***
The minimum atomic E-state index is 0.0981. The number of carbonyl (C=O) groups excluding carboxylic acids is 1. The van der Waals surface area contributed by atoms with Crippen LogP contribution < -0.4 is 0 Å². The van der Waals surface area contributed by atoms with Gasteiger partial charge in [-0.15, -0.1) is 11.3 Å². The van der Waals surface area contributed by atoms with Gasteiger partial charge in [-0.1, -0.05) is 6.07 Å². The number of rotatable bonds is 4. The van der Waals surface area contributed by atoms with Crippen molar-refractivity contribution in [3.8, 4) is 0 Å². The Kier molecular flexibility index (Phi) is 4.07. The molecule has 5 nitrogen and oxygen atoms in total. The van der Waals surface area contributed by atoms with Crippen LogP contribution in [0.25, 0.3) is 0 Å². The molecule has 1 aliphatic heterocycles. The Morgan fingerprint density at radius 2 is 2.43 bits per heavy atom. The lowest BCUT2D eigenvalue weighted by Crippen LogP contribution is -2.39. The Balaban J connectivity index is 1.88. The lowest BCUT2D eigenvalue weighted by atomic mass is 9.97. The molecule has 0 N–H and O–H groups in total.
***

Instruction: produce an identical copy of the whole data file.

The minimum atomic E-state index is 0.0981. The number of carbonyl (C=O) groups excluding carboxylic acids is 1. The van der Waals surface area contributed by atoms with Crippen LogP contribution < -0.4 is 0 Å². The van der Waals surface area contributed by atoms with Gasteiger partial charge in [-0.15, -0.1) is 11.3 Å². The van der Waals surface area contributed by atoms with Gasteiger partial charge in [-0.1, -0.05) is 6.07 Å². The number of rotatable bonds is 4. The van der Waals surface area contributed by atoms with Crippen molar-refractivity contribution in [3.8, 4) is 0 Å². The Kier molecular flexibility index (Phi) is 4.07. The molecule has 5 nitrogen and oxygen atoms in total. The van der Waals surface area contributed by atoms with Crippen LogP contribution in [0.25, 0.3) is 0 Å². The molecule has 1 aliphatic heterocycles. The Morgan fingerprint density at radius 2 is 2.43 bits per heavy atom. The lowest BCUT2D eigenvalue weighted by Crippen LogP contribution is -2.39. The Balaban J connectivity index is 1.88. The lowest BCUT2D eigenvalue weighted by atomic mass is 9.97. The molecule has 0 N–H and O–H groups in total.